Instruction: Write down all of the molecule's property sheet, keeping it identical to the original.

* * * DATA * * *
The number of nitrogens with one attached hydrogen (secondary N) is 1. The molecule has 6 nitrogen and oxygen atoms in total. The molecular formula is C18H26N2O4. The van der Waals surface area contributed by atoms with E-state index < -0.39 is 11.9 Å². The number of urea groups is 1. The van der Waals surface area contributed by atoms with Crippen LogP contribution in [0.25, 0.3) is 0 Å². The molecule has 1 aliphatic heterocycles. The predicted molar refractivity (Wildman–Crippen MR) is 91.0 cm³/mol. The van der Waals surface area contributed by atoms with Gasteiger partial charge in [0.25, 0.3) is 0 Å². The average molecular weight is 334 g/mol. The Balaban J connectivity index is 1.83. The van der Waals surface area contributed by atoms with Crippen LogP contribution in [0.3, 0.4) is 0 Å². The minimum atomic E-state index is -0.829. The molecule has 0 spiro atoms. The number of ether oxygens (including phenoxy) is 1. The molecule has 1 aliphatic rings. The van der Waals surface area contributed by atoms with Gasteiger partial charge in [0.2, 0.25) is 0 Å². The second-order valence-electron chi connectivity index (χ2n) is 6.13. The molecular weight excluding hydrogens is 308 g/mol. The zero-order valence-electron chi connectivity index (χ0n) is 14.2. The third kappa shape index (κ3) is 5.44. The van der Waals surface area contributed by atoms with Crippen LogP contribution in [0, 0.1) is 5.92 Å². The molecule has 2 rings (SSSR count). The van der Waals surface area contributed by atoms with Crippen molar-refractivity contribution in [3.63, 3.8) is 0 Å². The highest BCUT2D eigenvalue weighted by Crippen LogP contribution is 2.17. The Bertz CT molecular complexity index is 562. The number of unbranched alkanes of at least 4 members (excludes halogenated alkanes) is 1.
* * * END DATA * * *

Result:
The number of nitrogens with one attached hydrogen (secondary N) is 1. The molecule has 6 nitrogen and oxygen atoms in total. The molecular formula is C18H26N2O4. The van der Waals surface area contributed by atoms with E-state index < -0.39 is 11.9 Å². The number of urea groups is 1. The van der Waals surface area contributed by atoms with Crippen LogP contribution in [0.25, 0.3) is 0 Å². The molecule has 1 aliphatic heterocycles. The predicted molar refractivity (Wildman–Crippen MR) is 91.0 cm³/mol. The van der Waals surface area contributed by atoms with Gasteiger partial charge in [0.25, 0.3) is 0 Å². The average molecular weight is 334 g/mol. The Balaban J connectivity index is 1.83. The van der Waals surface area contributed by atoms with Crippen LogP contribution in [0.3, 0.4) is 0 Å². The minimum atomic E-state index is -0.829. The molecule has 0 spiro atoms. The number of ether oxygens (including phenoxy) is 1. The molecule has 1 aliphatic rings. The van der Waals surface area contributed by atoms with Gasteiger partial charge in [0.2, 0.25) is 0 Å². The second-order valence-electron chi connectivity index (χ2n) is 6.13. The molecular weight excluding hydrogens is 308 g/mol. The zero-order valence-electron chi connectivity index (χ0n) is 14.2. The third kappa shape index (κ3) is 5.44. The van der Waals surface area contributed by atoms with Crippen LogP contribution in [0, 0.1) is 5.92 Å². The molecule has 2 rings (SSSR count). The van der Waals surface area contributed by atoms with Crippen molar-refractivity contribution in [3.63, 3.8) is 0 Å². The highest BCUT2D eigenvalue weighted by Crippen LogP contribution is 2.17. The Bertz CT molecular complexity index is 562. The number of unbranched alkanes of at least 4 members (excludes halogenated alkanes) is 1.